Lawmakers want clarity on JADC2 efforts: Who’s getting what, when?

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Joint Task Force Civil Support (JTF-CS) Commanding General Maj. Gen. Jeff Van gives feedback to JTF-CS staff members during a Joint All-Domain Command & Control System demonstration in January 2021. (U.S. Navy photo by Specialist 2nd Class Michael H. Lehman/Released)

WASHINGTON: Concerned with the Pentagon’s progress on implementing it’s Joint All-Domain Command and Control concept — an effort to connect sensors to shooters across land, sea, air, space and cyberspace domains — lawmakers are directing the defense secretary to submit a report by the end of this year on exactly what capabilities will be delivered to warfighters and when.

In its mark of the fiscal 2023 defense authorization bill, released today, the House Armed Services Committee’s cyber, innovative technologies and information systems (CITI) subcommittee says that every military service has its own separate effort to address the JADC2 requirements concept and that it’s unclear how the efforts are progressing and how much they’ll cost.

In a briefing to reporters, HASC committee staff said the report will help the committee “fully understand the state of play and understand how to support these efforts.”

“JADC2 is a very complex undertaking… and there are a lot of pieces that all need to come together in order to create this capability that the department is depending on,” one staffer said. “The services have their specific efforts that may be succeeding or encountering challenges each on their own merits and they’re supposed to net together into this cohesive whole. So this is really towards alignment and supervision.”

There have been long-held concerns about the overall complexity of the Pentagon’s JADC2 efforts, including how it would weave in separate, siloed efforts currently underway in each major service. The Defense Department released a public version of its JADC2 strategy in March, but that left more questions than answers as to how the Joint Chiefs of Staff and the military services were going to accomplish the goals defined in the document.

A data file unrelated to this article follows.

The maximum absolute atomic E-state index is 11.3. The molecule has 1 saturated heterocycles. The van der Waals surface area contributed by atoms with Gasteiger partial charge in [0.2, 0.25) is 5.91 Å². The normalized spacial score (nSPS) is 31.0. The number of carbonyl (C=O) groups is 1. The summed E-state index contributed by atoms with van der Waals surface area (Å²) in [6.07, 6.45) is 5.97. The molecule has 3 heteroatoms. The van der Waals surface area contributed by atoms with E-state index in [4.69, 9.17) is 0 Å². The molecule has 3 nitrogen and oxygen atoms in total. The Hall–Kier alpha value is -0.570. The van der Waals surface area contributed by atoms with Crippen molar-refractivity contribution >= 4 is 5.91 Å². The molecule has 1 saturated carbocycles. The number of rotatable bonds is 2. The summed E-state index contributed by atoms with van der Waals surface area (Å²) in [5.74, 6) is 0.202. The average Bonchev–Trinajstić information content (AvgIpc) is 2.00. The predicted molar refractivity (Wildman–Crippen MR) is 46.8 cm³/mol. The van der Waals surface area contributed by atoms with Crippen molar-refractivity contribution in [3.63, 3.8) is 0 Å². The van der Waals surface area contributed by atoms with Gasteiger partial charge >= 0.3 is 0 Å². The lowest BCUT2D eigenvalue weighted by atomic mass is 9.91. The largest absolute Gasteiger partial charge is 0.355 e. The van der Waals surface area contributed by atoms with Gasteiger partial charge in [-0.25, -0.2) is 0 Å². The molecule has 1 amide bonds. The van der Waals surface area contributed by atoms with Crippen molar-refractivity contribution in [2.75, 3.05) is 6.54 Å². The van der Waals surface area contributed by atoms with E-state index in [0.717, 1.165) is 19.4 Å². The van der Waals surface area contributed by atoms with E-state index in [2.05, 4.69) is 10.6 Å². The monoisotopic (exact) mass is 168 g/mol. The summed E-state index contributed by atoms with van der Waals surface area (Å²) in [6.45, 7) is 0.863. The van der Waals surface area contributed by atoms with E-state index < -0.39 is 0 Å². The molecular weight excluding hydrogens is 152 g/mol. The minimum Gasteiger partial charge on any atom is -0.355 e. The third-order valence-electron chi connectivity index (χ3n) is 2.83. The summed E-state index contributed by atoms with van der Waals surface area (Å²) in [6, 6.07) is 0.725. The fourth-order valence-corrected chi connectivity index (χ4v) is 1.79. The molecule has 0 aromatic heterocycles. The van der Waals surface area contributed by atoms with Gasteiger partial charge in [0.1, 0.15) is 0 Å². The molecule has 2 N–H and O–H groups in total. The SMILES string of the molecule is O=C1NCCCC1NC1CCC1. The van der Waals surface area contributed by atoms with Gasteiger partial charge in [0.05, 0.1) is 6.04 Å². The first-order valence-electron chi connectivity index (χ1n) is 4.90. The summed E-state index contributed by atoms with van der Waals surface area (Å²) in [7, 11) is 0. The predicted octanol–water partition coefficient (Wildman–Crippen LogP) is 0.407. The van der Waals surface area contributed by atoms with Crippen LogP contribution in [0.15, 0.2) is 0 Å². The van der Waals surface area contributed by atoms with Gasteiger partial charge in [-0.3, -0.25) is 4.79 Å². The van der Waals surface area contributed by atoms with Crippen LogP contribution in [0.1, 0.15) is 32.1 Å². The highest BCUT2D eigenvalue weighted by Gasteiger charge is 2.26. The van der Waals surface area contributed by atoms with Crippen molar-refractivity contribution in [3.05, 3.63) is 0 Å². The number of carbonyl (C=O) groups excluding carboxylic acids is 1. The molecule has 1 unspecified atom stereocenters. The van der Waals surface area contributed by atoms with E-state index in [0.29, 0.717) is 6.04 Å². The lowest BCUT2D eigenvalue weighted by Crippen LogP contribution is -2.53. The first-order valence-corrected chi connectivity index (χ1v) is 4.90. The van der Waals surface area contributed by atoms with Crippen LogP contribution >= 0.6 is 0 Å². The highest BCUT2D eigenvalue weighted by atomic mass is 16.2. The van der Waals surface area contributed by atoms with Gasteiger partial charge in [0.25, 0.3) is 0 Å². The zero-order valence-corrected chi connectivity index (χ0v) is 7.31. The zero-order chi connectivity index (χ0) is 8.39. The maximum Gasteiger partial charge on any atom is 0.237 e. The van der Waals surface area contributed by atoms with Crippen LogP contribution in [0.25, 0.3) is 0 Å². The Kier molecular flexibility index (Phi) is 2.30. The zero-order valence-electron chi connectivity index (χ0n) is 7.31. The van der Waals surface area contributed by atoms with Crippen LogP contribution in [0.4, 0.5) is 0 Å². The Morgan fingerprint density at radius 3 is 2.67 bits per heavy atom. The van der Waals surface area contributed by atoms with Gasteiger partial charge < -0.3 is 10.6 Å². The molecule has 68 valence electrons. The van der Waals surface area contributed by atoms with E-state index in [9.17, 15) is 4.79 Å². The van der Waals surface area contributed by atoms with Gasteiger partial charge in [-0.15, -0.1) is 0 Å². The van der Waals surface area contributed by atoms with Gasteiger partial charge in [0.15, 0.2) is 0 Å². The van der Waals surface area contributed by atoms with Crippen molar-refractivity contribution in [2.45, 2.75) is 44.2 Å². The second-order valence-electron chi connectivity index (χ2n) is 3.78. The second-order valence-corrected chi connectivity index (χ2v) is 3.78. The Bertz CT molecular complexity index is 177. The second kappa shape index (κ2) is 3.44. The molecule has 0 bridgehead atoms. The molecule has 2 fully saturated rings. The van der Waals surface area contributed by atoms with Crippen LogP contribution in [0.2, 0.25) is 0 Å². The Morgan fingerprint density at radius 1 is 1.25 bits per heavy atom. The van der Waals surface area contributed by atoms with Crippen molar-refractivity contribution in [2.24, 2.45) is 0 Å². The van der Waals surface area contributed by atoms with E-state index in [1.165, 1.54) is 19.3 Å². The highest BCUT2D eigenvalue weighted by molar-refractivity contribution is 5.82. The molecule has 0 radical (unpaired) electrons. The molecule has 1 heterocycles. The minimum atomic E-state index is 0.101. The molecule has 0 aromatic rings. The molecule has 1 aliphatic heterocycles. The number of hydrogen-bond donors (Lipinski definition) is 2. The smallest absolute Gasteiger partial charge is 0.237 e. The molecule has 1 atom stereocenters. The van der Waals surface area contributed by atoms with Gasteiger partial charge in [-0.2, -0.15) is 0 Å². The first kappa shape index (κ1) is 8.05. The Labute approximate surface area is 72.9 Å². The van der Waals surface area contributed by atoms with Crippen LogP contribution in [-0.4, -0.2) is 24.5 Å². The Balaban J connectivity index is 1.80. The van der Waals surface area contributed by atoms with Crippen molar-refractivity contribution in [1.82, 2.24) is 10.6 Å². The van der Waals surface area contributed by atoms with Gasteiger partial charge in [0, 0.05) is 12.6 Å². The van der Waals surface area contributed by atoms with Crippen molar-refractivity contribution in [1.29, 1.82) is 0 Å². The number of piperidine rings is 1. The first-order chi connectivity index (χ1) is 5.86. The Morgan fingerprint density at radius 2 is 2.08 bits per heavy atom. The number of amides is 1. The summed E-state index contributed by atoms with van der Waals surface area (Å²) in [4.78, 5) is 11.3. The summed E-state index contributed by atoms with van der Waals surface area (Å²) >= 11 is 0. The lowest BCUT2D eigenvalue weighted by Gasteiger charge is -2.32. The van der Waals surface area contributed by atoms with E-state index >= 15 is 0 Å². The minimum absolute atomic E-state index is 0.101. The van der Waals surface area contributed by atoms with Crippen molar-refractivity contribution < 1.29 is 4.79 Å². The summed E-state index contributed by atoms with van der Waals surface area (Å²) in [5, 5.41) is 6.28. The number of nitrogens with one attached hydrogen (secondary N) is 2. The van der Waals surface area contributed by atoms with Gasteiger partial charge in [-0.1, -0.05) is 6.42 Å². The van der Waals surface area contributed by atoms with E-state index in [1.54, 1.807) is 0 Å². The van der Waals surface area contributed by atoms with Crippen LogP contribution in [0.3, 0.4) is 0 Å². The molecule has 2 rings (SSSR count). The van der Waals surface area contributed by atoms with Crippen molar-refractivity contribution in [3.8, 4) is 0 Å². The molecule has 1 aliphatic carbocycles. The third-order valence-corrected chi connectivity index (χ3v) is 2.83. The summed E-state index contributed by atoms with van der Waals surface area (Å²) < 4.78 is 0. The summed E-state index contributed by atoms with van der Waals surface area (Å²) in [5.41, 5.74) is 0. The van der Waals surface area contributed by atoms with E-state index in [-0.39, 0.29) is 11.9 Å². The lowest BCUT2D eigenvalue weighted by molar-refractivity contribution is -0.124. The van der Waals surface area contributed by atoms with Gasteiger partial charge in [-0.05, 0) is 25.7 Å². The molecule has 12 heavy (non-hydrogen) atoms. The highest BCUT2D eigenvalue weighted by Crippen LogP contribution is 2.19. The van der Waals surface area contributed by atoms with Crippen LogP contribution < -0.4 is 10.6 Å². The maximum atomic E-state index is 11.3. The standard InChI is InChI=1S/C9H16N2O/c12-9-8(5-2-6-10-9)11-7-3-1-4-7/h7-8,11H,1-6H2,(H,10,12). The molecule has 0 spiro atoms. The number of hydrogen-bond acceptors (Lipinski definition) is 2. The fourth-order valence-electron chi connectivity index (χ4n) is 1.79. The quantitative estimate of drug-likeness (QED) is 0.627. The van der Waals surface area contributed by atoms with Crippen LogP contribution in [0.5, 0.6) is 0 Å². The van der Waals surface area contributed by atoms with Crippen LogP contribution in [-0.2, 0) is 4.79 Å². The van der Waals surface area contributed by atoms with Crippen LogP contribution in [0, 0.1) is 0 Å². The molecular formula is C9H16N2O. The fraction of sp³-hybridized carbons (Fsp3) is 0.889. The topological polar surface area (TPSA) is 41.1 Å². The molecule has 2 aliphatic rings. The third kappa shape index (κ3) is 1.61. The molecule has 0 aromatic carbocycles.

In order to guide DoD with implementation of the strategy, that eight-page document defined “three guiding C2 [command and control] functions of ‘sense,’ ‘make sense,’ and ‘act,’ and an additional five enduring lines of effort (LOEs) to organize and guide actions to deliver materiel and non-materiel JADC2 capabilities.”

Those LOEs included: establishing the JADC2 data, human and technical enterprises, integrating nuclear C2 and communications with JADC2 and modernizing mission partner information sharing. 

RELATED: JADC2 implementation plan has targeted funding in 2023, focus on data sharing: Crall

The HASC CITI subcommittee in its mark says that though the Pentagon has made progress on JADC2 planning, it’s still concerned with its progress on implementing the concept. The subcommittee wants a report on DoD’s JADC2 plans no later than Dec. 30.

Specifically, the report should include an inventory of JADC2-related development efforts with descriptions of performance objects, costs and schedules and a list of potential JADC2 capability gaps along with  how DoD plans to address and fund those gaps.